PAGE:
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Five Steps of Business Continuity Planning for Hedge Funds

By Mary Beth Hamilton,
Tuesday, June 28th, 2011

On June 22, 2011, the SEC adopted final rules implementing amendments to the Investment Advisers Act of 1940 ("Advisers Act") that require advisers to hedge funds and other private funds to register with the SEC. The SEC also announced that it has officially extended the compliance deadline for "private adviser" registration until March 30, 2012. 

Under the Advisers Act, registered advisers are required to have a Business Continuity Plan in place, so in this article we’ll look at the five steps of business continuity planning.

BCP versus DR

BCP hedge funds and DRIt is important to understand the difference between a Business Continuity Plan (BCP) and Disaster Recovery (DR), as they deliver complementary yet unique capabilities to a hedge fund. DR encompasses the steps taken to implement and support the infrastructure (hardware, software and sites) necessary to make recovery of mission-critical services and applications possible for a hedge fund. The steps to access up-to-date information and applications are established with DR.

A business continuity plan makes use of the infrastructure addressed in the DR plan, but focuses on business operations and understanding such items as:

  • What are the mission-critical processes?

  • Who are the key personnel?

  • How are they going to be notified of an emergency?

  • Where/how will they continue to operate?

Five Steps to Business Continuity Planning

To create an effective business continuity plan, a hedge fund should take these five steps:

Step 1: Risk Assessment. This phase includes:BCP hedge funds

  • Evaluating physical on-site security and conducting walkthroughs

  • Reviewing physical and network single points of failure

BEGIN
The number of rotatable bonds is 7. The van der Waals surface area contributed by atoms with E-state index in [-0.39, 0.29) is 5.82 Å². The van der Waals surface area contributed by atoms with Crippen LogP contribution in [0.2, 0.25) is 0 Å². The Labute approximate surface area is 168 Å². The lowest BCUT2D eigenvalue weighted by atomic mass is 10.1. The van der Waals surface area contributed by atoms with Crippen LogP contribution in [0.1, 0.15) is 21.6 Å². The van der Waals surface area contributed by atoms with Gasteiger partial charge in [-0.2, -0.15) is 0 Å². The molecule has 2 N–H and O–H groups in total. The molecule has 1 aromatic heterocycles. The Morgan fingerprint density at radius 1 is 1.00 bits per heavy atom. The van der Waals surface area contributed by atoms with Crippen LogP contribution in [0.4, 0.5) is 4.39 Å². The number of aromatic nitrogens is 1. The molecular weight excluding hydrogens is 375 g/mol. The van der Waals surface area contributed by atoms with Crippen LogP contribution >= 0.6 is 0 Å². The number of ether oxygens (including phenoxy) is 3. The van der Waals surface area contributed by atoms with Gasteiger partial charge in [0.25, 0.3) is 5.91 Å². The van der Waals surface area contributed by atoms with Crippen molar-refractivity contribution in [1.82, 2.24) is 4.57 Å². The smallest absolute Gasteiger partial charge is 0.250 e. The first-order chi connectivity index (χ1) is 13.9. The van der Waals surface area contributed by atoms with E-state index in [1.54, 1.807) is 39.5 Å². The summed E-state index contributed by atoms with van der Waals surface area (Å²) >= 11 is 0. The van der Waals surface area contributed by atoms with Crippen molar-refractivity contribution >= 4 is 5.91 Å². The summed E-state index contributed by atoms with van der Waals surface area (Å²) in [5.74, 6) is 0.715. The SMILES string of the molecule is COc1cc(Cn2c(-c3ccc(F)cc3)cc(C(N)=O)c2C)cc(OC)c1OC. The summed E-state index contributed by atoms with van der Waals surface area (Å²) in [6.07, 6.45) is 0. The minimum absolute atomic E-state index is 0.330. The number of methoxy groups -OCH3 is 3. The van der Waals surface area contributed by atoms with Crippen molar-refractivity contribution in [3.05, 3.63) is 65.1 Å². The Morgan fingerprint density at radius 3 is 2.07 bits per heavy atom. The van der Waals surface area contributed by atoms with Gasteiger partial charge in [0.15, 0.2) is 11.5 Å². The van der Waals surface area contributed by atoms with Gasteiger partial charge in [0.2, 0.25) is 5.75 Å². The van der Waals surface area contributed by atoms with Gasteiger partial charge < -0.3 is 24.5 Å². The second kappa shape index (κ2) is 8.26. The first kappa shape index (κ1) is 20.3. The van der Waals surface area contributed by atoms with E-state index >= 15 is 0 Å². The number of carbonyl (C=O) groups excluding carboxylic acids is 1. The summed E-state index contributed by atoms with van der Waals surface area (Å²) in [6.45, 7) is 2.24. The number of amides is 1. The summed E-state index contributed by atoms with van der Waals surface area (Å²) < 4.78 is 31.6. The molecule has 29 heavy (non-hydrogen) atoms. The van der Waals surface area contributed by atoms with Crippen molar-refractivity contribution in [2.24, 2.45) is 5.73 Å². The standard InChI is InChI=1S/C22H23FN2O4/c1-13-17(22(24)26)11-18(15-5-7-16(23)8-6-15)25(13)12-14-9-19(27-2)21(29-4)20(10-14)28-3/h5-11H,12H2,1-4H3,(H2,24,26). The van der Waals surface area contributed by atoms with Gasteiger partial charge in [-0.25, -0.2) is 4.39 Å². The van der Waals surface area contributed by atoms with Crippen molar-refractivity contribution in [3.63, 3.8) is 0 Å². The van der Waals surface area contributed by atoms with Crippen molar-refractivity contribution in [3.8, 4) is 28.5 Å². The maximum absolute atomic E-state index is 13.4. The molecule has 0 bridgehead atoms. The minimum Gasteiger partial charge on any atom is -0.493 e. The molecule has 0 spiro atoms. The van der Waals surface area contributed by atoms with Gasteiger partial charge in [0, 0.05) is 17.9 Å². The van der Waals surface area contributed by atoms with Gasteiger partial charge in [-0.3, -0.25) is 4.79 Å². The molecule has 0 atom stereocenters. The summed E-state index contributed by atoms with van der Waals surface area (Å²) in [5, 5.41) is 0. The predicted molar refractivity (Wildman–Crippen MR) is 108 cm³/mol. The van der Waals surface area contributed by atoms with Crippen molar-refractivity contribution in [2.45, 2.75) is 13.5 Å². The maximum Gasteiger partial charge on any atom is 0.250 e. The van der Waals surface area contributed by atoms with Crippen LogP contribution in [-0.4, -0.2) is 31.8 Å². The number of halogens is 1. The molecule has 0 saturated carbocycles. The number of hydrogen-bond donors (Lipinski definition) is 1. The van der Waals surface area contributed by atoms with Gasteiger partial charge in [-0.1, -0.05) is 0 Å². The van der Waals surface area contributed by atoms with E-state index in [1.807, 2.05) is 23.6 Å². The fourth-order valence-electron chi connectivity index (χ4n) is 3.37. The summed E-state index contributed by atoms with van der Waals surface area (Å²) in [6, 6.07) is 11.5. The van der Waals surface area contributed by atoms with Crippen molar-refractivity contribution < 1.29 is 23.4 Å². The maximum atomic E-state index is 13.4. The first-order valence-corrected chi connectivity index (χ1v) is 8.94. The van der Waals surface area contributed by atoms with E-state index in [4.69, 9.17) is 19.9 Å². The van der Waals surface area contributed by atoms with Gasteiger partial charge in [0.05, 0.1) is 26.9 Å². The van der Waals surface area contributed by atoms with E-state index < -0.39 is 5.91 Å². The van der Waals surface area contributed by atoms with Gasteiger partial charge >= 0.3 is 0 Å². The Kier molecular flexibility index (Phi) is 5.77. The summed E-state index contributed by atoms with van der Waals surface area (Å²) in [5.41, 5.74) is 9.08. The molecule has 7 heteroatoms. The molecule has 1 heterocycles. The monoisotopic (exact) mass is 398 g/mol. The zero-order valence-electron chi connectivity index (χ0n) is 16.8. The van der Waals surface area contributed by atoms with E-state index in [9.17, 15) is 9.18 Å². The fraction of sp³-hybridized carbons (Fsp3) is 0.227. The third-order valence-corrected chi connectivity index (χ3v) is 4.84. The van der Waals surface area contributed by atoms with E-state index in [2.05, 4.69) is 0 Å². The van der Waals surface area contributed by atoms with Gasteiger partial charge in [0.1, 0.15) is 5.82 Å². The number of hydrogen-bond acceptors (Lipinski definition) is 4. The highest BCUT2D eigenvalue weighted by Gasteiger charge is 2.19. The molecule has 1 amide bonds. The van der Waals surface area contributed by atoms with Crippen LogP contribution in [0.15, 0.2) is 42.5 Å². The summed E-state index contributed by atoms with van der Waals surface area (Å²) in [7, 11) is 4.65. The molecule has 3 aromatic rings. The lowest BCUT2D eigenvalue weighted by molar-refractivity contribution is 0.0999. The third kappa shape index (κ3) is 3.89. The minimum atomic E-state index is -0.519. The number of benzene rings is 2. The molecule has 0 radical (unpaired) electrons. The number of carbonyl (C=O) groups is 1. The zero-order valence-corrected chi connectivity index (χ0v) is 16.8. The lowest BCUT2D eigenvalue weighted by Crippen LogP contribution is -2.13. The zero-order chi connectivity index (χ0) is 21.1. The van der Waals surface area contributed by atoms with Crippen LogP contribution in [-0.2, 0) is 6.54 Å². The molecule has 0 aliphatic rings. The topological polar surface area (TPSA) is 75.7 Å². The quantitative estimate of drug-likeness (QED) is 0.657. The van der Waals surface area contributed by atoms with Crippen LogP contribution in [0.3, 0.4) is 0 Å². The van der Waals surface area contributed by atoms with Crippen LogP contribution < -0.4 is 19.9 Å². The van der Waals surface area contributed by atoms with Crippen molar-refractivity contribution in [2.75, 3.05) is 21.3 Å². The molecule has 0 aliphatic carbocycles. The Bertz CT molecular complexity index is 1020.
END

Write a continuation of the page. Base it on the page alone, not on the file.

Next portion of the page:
• Evaluating the impact of various business disruption scenarios

  • Defining the probability of a risk occurring based on a rating system

  • Prioritizing findings

  • Developing a roadmap

Step 2: Business Impact Analysis (BIA). During this phase we collect information on:

  • Recovery assumptions, including Recovery Point Objectives (RPO) and Recovery Time Objectives (RTO)

  • Critical business processes and workflows as well as the supporting production applications

  • Interdependencies, both internal and external

  • Critical staff including backups, skill sets, primary and secondary contacts

  • Future endeavors that may impact recovery

  • Special circumstances

Step 3: Plan Development. This phase includes:

  • Obtaining executive sign-off of Business Impact Analysis

  • Synthesizing the Risk Assessment and BIA findings to create an actionable and thorough plan

  • Developing department, division and site level plans

  • Reviewing plan with key stakeholders to finalize and distribute

Step 4: Plan Implementation. This phase centers on:

  • Distributing the plan to all key stakeholders

  • Conducting training sessions to help ensure employees are comfortable with the steps outlined in the plan

Step 5: Plan Testing & Maintenance. The final critical element of a BCP is ensuring that it is tested and maintained on a regular basis. This includes:

  • Conducting periodic table top and simulation exercises to ensure key stakeholders are comfortable with the plan steps

  • Executing bi-annual plan reviews

  • Performing annual Business ImpaBCP hedge funds guide ct Assessments

The BCP Guidebook

For more on BCP at Hedge Funds, checkout our “Establishing Business Continuity and Disaster Recovery Plans—A Hedge Fund Manager's Guide.”

Or contact Eze Castle Integration to speak with one of our certified business continuity planners about best practices or to learn about why leading hedge funds rely on Eze Business Continuity Planning Services
 

Contact Eze Castle Integration about Business Continuity Planning 

 

 

Categorized under: Business Continuity Planning  Disaster Recovery 



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